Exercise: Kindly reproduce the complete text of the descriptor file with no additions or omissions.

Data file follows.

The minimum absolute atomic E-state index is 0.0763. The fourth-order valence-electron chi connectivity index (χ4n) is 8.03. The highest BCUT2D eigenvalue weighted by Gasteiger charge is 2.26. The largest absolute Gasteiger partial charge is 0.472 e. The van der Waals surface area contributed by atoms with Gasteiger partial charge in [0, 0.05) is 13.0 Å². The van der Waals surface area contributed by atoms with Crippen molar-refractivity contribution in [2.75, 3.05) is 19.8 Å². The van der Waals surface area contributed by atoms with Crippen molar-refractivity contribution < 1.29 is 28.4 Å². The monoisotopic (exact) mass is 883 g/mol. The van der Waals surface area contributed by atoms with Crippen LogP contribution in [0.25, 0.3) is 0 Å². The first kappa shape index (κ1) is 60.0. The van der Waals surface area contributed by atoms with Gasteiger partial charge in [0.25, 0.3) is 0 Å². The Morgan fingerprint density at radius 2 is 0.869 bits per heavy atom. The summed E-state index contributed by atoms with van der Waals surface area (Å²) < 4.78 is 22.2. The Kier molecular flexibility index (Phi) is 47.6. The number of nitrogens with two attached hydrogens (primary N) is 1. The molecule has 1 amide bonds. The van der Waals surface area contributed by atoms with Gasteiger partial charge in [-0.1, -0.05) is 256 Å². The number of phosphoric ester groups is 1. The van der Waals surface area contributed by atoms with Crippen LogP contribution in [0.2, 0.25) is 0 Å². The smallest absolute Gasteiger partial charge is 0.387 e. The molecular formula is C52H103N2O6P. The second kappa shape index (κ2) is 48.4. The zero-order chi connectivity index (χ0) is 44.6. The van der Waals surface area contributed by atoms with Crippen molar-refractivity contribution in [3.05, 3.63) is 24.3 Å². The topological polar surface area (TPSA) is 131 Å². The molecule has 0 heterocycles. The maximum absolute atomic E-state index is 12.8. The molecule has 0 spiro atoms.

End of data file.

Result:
The minimum absolute atomic E-state index is 0.0763. The fourth-order valence-electron chi connectivity index (χ4n) is 8.03. The highest BCUT2D eigenvalue weighted by Gasteiger charge is 2.26. The largest absolute Gasteiger partial charge is 0.472 e. The van der Waals surface area contributed by atoms with Gasteiger partial charge in [0, 0.05) is 13.0 Å². The van der Waals surface area contributed by atoms with Crippen molar-refractivity contribution in [2.75, 3.05) is 19.8 Å². The van der Waals surface area contributed by atoms with Crippen molar-refractivity contribution < 1.29 is 28.4 Å². The monoisotopic (exact) mass is 883 g/mol. The van der Waals surface area contributed by atoms with Crippen LogP contribution in [0.25, 0.3) is 0 Å². The first kappa shape index (κ1) is 60.0. The van der Waals surface area contributed by atoms with Gasteiger partial charge in [0.25, 0.3) is 0 Å². The Morgan fingerprint density at radius 2 is 0.869 bits per heavy atom. The summed E-state index contributed by atoms with van der Waals surface area (Å²) < 4.78 is 22.2. The Kier molecular flexibility index (Phi) is 47.6. The number of nitrogens with two attached hydrogens (primary N) is 1. The molecule has 1 amide bonds. The van der Waals surface area contributed by atoms with Gasteiger partial charge in [-0.1, -0.05) is 256 Å². The number of phosphoric ester groups is 1. The van der Waals surface area contributed by atoms with Crippen LogP contribution in [0.2, 0.25) is 0 Å². The smallest absolute Gasteiger partial charge is 0.387 e. The molecular formula is C52H103N2O6P. The second kappa shape index (κ2) is 48.4. The zero-order chi connectivity index (χ0) is 44.6. The van der Waals surface area contributed by atoms with Crippen molar-refractivity contribution in [3.05, 3.63) is 24.3 Å². The topological polar surface area (TPSA) is 131 Å². The molecule has 0 heterocycles. The maximum absolute atomic E-state index is 12.8. The molecule has 0 spiro atoms.